Everyone knows how to breathe. But not everyone seems to know how to breathe when working out. How is breathing during exercise different than regular breathing? Why is the proper breathing so important? Why is it inseparably connected to the training results? And finally, how to exactly breathe properly during strength training and cardio?
Regular breathing vs. workout breathing
Normally, we don’t think about how to breathe. Our brain knows it best and controls the breathing process without an active part of our conscious will. Workout, however, is not entirely a natural situation, as we consciously repeat some sequences of movements for a longer time. This means that the natural breathing pattern will not necessarily apply here.
Exercise breathing should be a controlled process, at least at the beginning, and at least to some extent. It should be harmonized with the pace of the workout and the actions of the muscles.
3 most common mistakes:
1. Holding your breath – counterproductive, and in some cases even dangerous, reflex. But that’s what many of us do during strength workout. As our body muscles brace, we unconsciously breathe in and hold, as if we were preparing for a punch in the stomach. That’s especially common when we do an exercise involving our core muscles: the abs, obliques, and the lower back muscles.
2. Breathing in & out in the wrong phases of exercise – most exercises comprise of two or more phases, each of them involving a muscle contraction or retraction. Basically, we should breathe in when the muscles retract, and breathe out when the muscles contract. Sometimes we tend to do this the exact opposite way. More of when to breathe in and when to breathe out below.
3. Breathing with the mouth closed all the time – that’s funny, especially at the gym: some people breathe so loudly, or even grunt, or scream with each rep, to make sure everyone else notices how hard they work out. Others, on the other hand, try to be invisible, so they try to be as quiet as possible – even when breathing.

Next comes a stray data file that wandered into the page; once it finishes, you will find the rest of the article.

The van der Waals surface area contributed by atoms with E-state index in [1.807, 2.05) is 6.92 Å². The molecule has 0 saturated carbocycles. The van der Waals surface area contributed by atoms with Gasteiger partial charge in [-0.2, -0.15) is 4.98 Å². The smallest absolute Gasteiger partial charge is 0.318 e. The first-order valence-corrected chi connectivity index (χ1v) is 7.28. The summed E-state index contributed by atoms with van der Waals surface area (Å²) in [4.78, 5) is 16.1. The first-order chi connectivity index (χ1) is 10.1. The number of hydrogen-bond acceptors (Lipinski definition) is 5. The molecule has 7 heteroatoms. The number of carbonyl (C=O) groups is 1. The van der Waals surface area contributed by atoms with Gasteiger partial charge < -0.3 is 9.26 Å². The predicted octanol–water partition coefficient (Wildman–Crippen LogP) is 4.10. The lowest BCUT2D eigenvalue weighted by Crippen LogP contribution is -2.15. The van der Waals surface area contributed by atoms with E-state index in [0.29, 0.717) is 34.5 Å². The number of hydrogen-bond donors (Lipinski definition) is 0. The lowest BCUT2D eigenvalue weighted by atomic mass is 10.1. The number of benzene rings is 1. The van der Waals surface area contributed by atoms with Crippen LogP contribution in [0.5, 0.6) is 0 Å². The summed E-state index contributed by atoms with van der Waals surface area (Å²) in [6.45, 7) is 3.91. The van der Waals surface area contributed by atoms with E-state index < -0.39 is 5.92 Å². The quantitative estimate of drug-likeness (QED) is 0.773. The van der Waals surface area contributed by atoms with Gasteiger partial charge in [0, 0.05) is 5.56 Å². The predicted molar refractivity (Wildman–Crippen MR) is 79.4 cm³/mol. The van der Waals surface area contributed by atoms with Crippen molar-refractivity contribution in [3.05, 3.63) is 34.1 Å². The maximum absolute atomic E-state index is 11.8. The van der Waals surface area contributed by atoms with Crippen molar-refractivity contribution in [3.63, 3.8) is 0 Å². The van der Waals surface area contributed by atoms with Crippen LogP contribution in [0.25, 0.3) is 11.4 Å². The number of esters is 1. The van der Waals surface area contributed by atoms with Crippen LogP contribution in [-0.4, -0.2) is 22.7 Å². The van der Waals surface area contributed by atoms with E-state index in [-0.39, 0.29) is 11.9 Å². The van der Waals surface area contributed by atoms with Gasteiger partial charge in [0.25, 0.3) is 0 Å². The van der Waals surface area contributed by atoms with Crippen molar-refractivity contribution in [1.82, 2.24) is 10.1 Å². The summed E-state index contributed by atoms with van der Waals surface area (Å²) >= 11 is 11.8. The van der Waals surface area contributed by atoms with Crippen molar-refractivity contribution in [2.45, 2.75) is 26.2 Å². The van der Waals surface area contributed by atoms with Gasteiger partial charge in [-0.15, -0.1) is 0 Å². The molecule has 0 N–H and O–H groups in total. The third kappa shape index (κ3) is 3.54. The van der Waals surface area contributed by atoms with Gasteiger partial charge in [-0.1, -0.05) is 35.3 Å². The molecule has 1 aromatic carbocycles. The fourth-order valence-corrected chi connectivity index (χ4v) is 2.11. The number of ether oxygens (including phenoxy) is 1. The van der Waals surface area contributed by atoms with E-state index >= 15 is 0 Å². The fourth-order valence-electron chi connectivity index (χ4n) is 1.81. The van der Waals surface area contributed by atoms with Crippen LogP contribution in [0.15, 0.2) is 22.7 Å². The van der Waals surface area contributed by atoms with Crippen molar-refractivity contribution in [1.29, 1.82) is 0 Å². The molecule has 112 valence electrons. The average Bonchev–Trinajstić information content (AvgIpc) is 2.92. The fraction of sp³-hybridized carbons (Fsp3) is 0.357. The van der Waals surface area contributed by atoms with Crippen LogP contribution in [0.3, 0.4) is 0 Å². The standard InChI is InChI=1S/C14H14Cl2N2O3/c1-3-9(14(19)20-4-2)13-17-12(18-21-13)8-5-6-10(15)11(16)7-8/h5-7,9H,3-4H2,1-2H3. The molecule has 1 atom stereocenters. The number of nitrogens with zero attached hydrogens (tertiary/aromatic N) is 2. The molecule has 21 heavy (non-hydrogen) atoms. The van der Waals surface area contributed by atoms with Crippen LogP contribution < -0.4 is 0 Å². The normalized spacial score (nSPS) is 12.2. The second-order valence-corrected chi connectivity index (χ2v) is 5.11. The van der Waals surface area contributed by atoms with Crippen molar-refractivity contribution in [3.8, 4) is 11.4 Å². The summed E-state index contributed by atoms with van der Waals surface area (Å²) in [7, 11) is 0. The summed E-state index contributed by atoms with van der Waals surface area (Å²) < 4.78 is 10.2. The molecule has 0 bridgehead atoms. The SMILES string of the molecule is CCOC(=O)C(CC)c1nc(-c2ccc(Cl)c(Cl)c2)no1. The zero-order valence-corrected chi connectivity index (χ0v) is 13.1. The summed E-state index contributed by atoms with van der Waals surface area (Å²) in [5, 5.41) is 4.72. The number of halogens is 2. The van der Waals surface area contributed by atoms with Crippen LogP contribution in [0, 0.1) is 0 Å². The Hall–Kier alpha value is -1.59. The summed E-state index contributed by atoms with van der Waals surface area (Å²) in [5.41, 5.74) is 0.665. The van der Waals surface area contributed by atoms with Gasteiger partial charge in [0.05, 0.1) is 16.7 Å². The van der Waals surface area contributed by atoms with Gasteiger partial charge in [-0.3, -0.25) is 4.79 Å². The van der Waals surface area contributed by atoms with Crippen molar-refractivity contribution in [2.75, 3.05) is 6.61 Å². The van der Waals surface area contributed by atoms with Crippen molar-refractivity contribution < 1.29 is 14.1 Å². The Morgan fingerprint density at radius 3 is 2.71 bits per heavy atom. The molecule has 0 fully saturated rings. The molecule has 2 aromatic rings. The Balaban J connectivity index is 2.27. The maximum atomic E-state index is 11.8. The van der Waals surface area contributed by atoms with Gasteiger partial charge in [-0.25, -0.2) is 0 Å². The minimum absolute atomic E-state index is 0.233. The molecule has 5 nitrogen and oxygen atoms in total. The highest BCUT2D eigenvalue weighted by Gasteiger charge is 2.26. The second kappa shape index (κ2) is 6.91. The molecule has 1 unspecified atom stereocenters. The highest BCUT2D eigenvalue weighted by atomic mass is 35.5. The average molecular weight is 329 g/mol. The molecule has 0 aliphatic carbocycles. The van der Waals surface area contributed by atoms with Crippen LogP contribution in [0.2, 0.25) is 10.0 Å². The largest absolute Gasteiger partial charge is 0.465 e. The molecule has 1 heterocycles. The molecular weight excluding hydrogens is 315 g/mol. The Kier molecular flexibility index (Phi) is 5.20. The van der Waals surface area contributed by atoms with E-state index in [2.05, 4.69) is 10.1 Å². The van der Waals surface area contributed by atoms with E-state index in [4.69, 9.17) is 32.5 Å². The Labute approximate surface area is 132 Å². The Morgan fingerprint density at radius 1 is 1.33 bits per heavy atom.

Whereas grunting or screaming is not necessary, it’s sometimes better than breathing soundlessly through the nose. Our body needs lots of oxygen during workout, so don’t be afraid to breathe through the mouth when exercising. More oxygen equals more effective muscle work.
How to breathe properly when exercising?
Strength training (with and without weights)
As it’s been said earlier, we should synchronize the breathing with the proper phases of an exercise: breathe in when the muscles retract, and breathe out as they contract. What does that mean in practice? Let’s take a classic crunch, for example. Put one hand on your upper abs to feel the muscle contraction as you go up, and retraction when you go back down. This means that when crunching, you should breathe out when going up, and breathe in when going down. The same pattern will apply to the push-ups, squats, exercises with barbell and dumbbells. Breathe out when the muscles work the hardest. Generally:
- Breathe OUT while going UP
- Breathe IN while going DOWN
IMPORTANT: The “up &down rule” will reverse when we will be pulling things – for instance in lat pull-down on the machine the muscles will contract when pulling down – and that’s when we should breathe out.
In endurance exercises which base on constant muscle contraction, like the plank, or the V-sit, we should breathe calmly all the time and especially avoid holding our breath.
It would be very hard to synchronize the breathing with every step while running or jumping rope, for instance. That’s why we should remember to keep an even pace of breathing. Developing a good rhythm will help us supply the muscles and brain with the right amount of oxygen and this in turn will let us run and jump for a longer period of time. Find your own rhythm of breathing, for instance a double breathe-in and a single breathe out for a moderate pace of run.
Why is the proper breathing so important?
- Oxygen is crucial in the process of producing energy. The better we synchronize the breathing with our workout, the more energy our body is able to produce. In other words, breathing properly, we’ll be able to run longer and faster, jump higher, lift more.
- As a result of more productive training, we could achieve better results in a shorter time. It may be the matter of HOW rather than WHAT. We can have a perfectly adjusted workout programme, but if we make mistakes exercising and breathing, it won’t work as it is supposed to work. Breathing, right next to the proper form of exercising, is a crucial detail we should pay special attention to.
- Holding our breath during workout may result in hypoxia – that is lack of oxygen necessary for our body to work properly. Some of us may think that they’re in such a bad shape because they feel exhausted after a few minutes of workout. The reason may actually be the improper breathing – if the body does not get enough of oxygen, the muscles cannot work at their best which is why we feel tired and weak.
To sum up
Hope these several tips will help you achieve better results of your workout. As basic activity as breathing may be sometimes underestimated when in fact it is crucial. Pay attention to details in workout because sometimes even the little details translate into great results.